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Chart of Risk Factors for Harassment and Responsive Strategies

Risk Factor

Risk Factor Indicia

Why This is a Risk Factor for Harassment

Risk Factor-Specific Strategies to Reduce Harassment*

Homogenous workforce

Historic lack of diversity in the workplace

Currently only one minority in a work group (e.g., team, department, location)

Employees in the minority can feel isolated and may actually be, or at least appear to be, vulnerable to pressure from others.

Employees in the majority might feel threatened by those they perceive as "different" or "other," or might simply be uncomfortable around others who are not like them.

Increase diversity at all levels of the workforce, with particular attention to work groups with low diversity.

Pay attention to relations among and within work groups.

Workplaces where some employees do not conform to workplace norms

"Rough and tumble" or single-sex-dominated workplace cultures

Remarks, jokes, or banter that are crude, "raunchy," or demeaning

Employees may be viewed as weak or susceptible to abuse.

Abusive remarks or humor may promote workplace norms that devalue certain types of individuals.

Proactively and intentionally create a culture of civility and respect with the involvement of the highest levels of leadership.

Pay attention to relations among and within work groups.

Cultural and language differences in the workplace

Arrival of new employees with different cultures or nationalities

Segregation of employees with different cultures or nationalities

Different cultural backgrounds may make employees less aware of laws and workplace norms.

Employees who do not speak English may not know their rights and may be more subject to exploitation.

Language and linguistic characteristics can play a role in harassment.

Ensure that culturally diverse employees understand laws, workplace norms, and policies.

Increase diversity in culturally segregated workforces.

Pay attention to relations among and within work groups.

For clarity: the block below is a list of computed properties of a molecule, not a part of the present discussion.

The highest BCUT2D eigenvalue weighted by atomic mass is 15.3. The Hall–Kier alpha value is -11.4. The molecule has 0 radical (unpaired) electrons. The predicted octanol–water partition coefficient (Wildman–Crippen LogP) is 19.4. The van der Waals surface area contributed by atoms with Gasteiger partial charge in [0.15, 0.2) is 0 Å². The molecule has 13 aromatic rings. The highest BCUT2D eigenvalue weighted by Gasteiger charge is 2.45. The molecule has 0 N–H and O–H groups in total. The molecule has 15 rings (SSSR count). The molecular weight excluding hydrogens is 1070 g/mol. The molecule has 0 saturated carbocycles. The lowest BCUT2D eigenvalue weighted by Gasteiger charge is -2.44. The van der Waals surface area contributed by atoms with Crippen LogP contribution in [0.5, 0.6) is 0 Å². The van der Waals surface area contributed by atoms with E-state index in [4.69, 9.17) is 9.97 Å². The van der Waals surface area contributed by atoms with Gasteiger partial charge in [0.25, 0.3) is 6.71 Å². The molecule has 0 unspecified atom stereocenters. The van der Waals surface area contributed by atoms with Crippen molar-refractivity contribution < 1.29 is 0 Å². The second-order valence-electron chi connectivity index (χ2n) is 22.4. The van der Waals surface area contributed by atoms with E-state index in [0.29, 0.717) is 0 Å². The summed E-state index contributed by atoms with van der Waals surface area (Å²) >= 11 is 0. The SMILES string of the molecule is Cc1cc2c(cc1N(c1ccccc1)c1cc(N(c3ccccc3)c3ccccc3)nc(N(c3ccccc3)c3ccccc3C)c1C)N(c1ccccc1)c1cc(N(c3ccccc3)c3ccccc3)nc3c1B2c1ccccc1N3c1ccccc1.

Coarsened Social Discourse Outside the Workplace

Increasingly heated discussion of current events occurring outside the workplace

Coarsened social discourse that is happening outside a workplace may make harassment inside the workplace more likely or perceived as more acceptable.

Proactively identify current events-national and local-that are likely to be discussed in the workplace.

Remind the workforce of the types of conduct that are unacceptable in the workplace.

Young workforces

 

Significant number of teenage and young adult employees

Employees in their first or second jobs may be less aware of laws and workplace norms.

Young employees may lack the self-confidence to resist unwelcome overtures or challenge conduct that makes them uncomfortable.

Young employees may be more susceptible to being taken advantage of by coworkers or superiors, particularly those who may be older and more established in their positions.

Young employees may be more likely to engage in harassment because they lack the maturity to understand or care about consequences.

Provide targeted outreach about harassment in high schools and colleges.

Provide orientation to all new employees with emphasis on the employer's desire to hear about all complaints of unwelcome conduct.

Provide training on how to be a good supervisor when youth are promoted to supervisory positions.

Workplaces with "high value" employees

Executives or senior managers

Employees with high value (actual or perceived) to the employer, e.g., the "rainmaking" partner or the prized, grant-winning researcher

Management is often reluctant to jeopardize high value employee's economic value to the employer.

High value employees may perceive themselves as exempt from workplace rules or immune from consequences of their misconduct.